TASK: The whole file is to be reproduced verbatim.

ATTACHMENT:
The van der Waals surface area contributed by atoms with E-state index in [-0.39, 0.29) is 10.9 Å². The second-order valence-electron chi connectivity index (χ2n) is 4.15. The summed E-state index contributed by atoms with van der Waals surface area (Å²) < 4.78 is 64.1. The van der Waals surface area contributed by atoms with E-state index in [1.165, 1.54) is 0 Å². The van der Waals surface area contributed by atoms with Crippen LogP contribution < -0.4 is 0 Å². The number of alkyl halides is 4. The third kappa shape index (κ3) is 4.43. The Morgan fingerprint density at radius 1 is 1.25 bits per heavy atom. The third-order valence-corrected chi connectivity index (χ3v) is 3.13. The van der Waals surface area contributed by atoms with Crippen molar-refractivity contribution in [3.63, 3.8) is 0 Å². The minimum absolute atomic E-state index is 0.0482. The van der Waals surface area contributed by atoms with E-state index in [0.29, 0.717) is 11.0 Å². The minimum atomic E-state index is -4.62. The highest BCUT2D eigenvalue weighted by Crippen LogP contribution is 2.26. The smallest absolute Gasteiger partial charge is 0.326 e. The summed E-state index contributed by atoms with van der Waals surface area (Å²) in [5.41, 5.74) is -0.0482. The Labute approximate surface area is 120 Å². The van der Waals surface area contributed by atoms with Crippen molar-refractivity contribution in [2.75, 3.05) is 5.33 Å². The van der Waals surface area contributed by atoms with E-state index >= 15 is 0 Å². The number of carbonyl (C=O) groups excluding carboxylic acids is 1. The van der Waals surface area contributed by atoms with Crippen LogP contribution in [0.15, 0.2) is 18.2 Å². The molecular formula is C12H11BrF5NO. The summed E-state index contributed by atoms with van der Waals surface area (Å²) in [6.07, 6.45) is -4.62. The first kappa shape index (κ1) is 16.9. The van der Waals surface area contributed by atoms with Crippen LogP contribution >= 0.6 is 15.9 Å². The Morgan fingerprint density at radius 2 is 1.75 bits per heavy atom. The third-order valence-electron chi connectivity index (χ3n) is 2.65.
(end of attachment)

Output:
The van der Waals surface area contributed by atoms with E-state index in [-0.39, 0.29) is 10.9 Å². The second-order valence-electron chi connectivity index (χ2n) is 4.15. The summed E-state index contributed by atoms with van der Waals surface area (Å²) < 4.78 is 64.1. The van der Waals surface area contributed by atoms with E-state index in [1.165, 1.54) is 0 Å². The van der Waals surface area contributed by atoms with Crippen LogP contribution < -0.4 is 0 Å². The number of alkyl halides is 4. The third kappa shape index (κ3) is 4.43. The Morgan fingerprint density at radius 1 is 1.25 bits per heavy atom. The third-order valence-corrected chi connectivity index (χ3v) is 3.13. The van der Waals surface area contributed by atoms with Crippen molar-refractivity contribution in [3.63, 3.8) is 0 Å². The minimum absolute atomic E-state index is 0.0482. The van der Waals surface area contributed by atoms with E-state index in [0.29, 0.717) is 11.0 Å². The minimum atomic E-state index is -4.62. The highest BCUT2D eigenvalue weighted by Crippen LogP contribution is 2.26. The smallest absolute Gasteiger partial charge is 0.326 e. The summed E-state index contributed by atoms with van der Waals surface area (Å²) in [5.41, 5.74) is -0.0482. The Labute approximate surface area is 120 Å². The van der Waals surface area contributed by atoms with Crippen molar-refractivity contribution in [2.75, 3.05) is 5.33 Å². The van der Waals surface area contributed by atoms with E-state index >= 15 is 0 Å². The number of carbonyl (C=O) groups excluding carboxylic acids is 1. The van der Waals surface area contributed by atoms with Crippen LogP contribution in [0.15, 0.2) is 18.2 Å². The molecular formula is C12H11BrF5NO. The summed E-state index contributed by atoms with van der Waals surface area (Å²) in [6.07, 6.45) is -4.62. The first kappa shape index (κ1) is 16.9. The van der Waals surface area contributed by atoms with Crippen LogP contribution >= 0.6 is 15.9 Å². The Morgan fingerprint density at radius 2 is 1.75 bits per heavy atom. The third-order valence-electron chi connectivity index (χ3n) is 2.65.